Siblings share clothes. Monarchs share tiaras. The headpiece on Britain’s Princess Margaret at this 1951 Parisian charity ball actually belonged to her older sister, Elizabeth II. Their father, George VI, had purchased the Cartier London jewel for his wife, Elizabeth Bowes-Lyon, three weeks before they became king and queen in 1936.
“Not too many people were buying new tiaras in the 1930s,” says Margaret Young-Sánchez, coauthor of Cartier in the 20th Century (Vendome Press). “It was primarily an English phenomenon because they still had a royal court.”
This one boasts 739 brilliant and 149 baguette-cut diamonds in platinum, forming 16 graduated swirls or scrolls. It is known as the Halo Tiara, says Young-Sánchez, because of its position on the head: “Rather than sitting horizontally like a circle, it stood vertically with the band coming down behind her ears.”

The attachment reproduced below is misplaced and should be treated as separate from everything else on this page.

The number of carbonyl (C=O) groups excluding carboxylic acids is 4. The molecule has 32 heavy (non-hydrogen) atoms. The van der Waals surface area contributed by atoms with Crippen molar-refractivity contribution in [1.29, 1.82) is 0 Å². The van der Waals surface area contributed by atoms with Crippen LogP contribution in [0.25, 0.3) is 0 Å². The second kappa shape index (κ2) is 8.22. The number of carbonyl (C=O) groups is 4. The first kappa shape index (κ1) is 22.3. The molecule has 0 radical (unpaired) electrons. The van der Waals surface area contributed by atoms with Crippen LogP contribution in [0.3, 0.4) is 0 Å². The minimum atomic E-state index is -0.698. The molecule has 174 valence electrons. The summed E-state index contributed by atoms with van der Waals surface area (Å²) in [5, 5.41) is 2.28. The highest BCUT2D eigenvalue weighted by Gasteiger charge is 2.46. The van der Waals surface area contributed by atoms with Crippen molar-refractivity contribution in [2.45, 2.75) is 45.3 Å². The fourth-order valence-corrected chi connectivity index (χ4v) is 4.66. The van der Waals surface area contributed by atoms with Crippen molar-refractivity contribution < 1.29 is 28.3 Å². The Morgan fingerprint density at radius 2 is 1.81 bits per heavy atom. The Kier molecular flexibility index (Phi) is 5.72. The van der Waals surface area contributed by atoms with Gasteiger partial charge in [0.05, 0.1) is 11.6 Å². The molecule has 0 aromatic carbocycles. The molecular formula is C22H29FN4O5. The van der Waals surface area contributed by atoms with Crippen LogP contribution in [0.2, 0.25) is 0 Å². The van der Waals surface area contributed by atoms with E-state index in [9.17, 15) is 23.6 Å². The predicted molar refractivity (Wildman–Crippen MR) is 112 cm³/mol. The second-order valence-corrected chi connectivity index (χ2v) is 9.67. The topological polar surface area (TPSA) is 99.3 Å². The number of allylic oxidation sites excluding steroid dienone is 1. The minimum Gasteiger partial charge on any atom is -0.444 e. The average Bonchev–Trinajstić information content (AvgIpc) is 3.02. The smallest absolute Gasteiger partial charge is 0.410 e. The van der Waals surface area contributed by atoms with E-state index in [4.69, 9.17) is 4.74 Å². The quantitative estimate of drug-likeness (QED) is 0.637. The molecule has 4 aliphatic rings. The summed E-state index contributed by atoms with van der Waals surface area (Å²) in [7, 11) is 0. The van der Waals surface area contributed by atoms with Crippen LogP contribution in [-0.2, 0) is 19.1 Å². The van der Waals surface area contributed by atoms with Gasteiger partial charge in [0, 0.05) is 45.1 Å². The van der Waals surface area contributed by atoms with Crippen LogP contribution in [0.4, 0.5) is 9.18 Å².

The Queen Mother gifted the headpiece to Elizabeth on her 18th birthday in 1944, but it was more frequently spotted on Margaret. “Elizabeth allowed her to wear it,” Young-Sánchez says. “She wasn’t stealing her sister’s stuff, so to speak.” In 2011, the Halo Tiara secured Kate Middleton’s veil when she wed Prince William. It was her “something borrowed.”